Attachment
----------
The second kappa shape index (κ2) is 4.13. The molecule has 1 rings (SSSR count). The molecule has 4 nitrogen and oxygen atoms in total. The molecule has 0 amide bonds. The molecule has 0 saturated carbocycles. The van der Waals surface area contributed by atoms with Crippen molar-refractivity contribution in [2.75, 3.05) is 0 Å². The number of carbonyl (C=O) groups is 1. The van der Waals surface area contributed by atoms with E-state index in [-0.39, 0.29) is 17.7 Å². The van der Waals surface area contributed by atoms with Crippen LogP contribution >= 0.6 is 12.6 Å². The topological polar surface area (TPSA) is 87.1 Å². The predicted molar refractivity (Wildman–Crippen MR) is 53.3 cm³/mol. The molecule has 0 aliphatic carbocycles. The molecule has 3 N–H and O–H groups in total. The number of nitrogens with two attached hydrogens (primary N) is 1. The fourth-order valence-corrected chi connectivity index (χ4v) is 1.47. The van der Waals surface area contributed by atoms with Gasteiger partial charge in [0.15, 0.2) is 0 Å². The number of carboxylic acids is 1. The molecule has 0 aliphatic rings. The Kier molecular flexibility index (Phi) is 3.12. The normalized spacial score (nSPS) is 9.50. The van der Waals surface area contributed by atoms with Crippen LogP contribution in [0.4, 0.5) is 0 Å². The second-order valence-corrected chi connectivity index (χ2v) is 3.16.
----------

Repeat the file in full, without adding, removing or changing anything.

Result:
The second kappa shape index (κ2) is 4.13. The molecule has 1 rings (SSSR count). The molecule has 4 nitrogen and oxygen atoms in total. The molecule has 0 amide bonds. The molecule has 0 saturated carbocycles. The van der Waals surface area contributed by atoms with Crippen molar-refractivity contribution in [2.75, 3.05) is 0 Å². The number of carbonyl (C=O) groups is 1. The van der Waals surface area contributed by atoms with E-state index in [-0.39, 0.29) is 17.7 Å². The van der Waals surface area contributed by atoms with Crippen LogP contribution >= 0.6 is 12.6 Å². The topological polar surface area (TPSA) is 87.1 Å². The predicted molar refractivity (Wildman–Crippen MR) is 53.3 cm³/mol. The molecule has 0 aliphatic carbocycles. The molecule has 3 N–H and O–H groups in total. The number of nitrogens with two attached hydrogens (primary N) is 1. The fourth-order valence-corrected chi connectivity index (χ4v) is 1.47. The van der Waals surface area contributed by atoms with Gasteiger partial charge in [0.15, 0.2) is 0 Å². The number of carboxylic acids is 1. The molecule has 0 aliphatic rings. The Kier molecular flexibility index (Phi) is 3.12. The normalized spacial score (nSPS) is 9.50. The van der Waals surface area contributed by atoms with Crippen LogP contribution in [0.4, 0.5) is 0 Å². The second-order valence-corrected chi connectivity index (χ2v) is 3.16.